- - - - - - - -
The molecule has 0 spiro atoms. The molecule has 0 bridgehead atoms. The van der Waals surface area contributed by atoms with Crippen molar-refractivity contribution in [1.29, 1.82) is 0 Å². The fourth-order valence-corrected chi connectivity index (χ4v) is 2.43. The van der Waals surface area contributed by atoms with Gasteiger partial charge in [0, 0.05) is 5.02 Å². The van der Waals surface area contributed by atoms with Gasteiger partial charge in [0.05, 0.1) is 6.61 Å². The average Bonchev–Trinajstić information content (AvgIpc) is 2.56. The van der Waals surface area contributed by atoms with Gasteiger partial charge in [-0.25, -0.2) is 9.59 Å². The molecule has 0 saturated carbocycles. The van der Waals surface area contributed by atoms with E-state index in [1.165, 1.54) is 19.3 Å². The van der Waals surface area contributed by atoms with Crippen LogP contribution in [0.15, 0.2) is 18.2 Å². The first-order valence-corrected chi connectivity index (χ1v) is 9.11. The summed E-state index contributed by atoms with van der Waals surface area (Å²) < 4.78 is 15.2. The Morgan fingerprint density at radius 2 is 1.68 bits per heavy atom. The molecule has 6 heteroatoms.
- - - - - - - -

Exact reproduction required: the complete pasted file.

The molecule has 0 spiro atoms. The molecule has 0 bridgehead atoms. The van der Waals surface area contributed by atoms with Crippen molar-refractivity contribution in [1.29, 1.82) is 0 Å². The fourth-order valence-corrected chi connectivity index (χ4v) is 2.43. The van der Waals surface area contributed by atoms with Gasteiger partial charge in [0, 0.05) is 5.02 Å². The van der Waals surface area contributed by atoms with Gasteiger partial charge in [0.05, 0.1) is 6.61 Å². The average Bonchev–Trinajstić information content (AvgIpc) is 2.56. The van der Waals surface area contributed by atoms with Gasteiger partial charge in [-0.25, -0.2) is 9.59 Å². The molecule has 0 saturated carbocycles. The van der Waals surface area contributed by atoms with E-state index in [1.165, 1.54) is 19.3 Å². The van der Waals surface area contributed by atoms with Crippen LogP contribution in [0.15, 0.2) is 18.2 Å². The first-order valence-corrected chi connectivity index (χ1v) is 9.11. The summed E-state index contributed by atoms with van der Waals surface area (Å²) < 4.78 is 15.2. The Morgan fingerprint density at radius 2 is 1.68 bits per heavy atom. The molecule has 6 heteroatoms.